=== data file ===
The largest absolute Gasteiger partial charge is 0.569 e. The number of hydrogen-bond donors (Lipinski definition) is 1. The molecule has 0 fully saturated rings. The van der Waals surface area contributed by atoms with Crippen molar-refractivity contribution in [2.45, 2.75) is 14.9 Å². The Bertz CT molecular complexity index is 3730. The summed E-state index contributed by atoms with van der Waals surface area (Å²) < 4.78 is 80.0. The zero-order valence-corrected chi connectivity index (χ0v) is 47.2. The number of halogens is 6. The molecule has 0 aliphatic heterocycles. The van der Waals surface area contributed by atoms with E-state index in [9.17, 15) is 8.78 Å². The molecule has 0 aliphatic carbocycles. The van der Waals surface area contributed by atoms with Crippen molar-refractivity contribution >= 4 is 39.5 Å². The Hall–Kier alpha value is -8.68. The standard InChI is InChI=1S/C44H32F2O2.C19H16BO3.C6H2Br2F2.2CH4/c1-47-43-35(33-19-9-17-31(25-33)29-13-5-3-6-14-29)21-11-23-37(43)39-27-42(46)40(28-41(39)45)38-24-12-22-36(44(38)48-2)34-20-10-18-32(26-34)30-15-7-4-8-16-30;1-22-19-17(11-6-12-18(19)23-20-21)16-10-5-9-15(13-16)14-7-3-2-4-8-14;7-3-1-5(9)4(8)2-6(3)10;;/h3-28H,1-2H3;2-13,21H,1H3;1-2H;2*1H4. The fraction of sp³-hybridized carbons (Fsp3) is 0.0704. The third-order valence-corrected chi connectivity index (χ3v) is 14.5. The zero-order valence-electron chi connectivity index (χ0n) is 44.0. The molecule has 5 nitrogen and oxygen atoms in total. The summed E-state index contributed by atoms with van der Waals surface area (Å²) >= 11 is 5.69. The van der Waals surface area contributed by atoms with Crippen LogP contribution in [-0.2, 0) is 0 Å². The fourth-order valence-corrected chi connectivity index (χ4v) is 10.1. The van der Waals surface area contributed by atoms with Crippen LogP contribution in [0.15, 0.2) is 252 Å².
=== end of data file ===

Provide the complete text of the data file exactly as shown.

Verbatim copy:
The largest absolute Gasteiger partial charge is 0.569 e. The number of hydrogen-bond donors (Lipinski definition) is 1. The molecule has 0 fully saturated rings. The van der Waals surface area contributed by atoms with Crippen molar-refractivity contribution in [2.45, 2.75) is 14.9 Å². The Bertz CT molecular complexity index is 3730. The summed E-state index contributed by atoms with van der Waals surface area (Å²) < 4.78 is 80.0. The zero-order valence-corrected chi connectivity index (χ0v) is 47.2. The number of halogens is 6. The molecule has 0 aliphatic heterocycles. The van der Waals surface area contributed by atoms with E-state index in [9.17, 15) is 8.78 Å². The molecule has 0 aliphatic carbocycles. The van der Waals surface area contributed by atoms with Crippen molar-refractivity contribution >= 4 is 39.5 Å². The Hall–Kier alpha value is -8.68. The standard InChI is InChI=1S/C44H32F2O2.C19H16BO3.C6H2Br2F2.2CH4/c1-47-43-35(33-19-9-17-31(25-33)29-13-5-3-6-14-29)21-11-23-37(43)39-27-42(46)40(28-41(39)45)38-24-12-22-36(44(38)48-2)34-20-10-18-32(26-34)30-15-7-4-8-16-30;1-22-19-17(11-6-12-18(19)23-20-21)16-10-5-9-15(13-16)14-7-3-2-4-8-14;7-3-1-5(9)4(8)2-6(3)10;;/h3-28H,1-2H3;2-13,21H,1H3;1-2H;2*1H4. The fraction of sp³-hybridized carbons (Fsp3) is 0.0704. The third-order valence-corrected chi connectivity index (χ3v) is 14.5. The zero-order valence-electron chi connectivity index (χ0n) is 44.0. The molecule has 5 nitrogen and oxygen atoms in total. The summed E-state index contributed by atoms with van der Waals surface area (Å²) >= 11 is 5.69. The van der Waals surface area contributed by atoms with Crippen LogP contribution in [-0.2, 0) is 0 Å². The fourth-order valence-corrected chi connectivity index (χ4v) is 10.1. The van der Waals surface area contributed by atoms with Crippen LogP contribution in [0.15, 0.2) is 252 Å².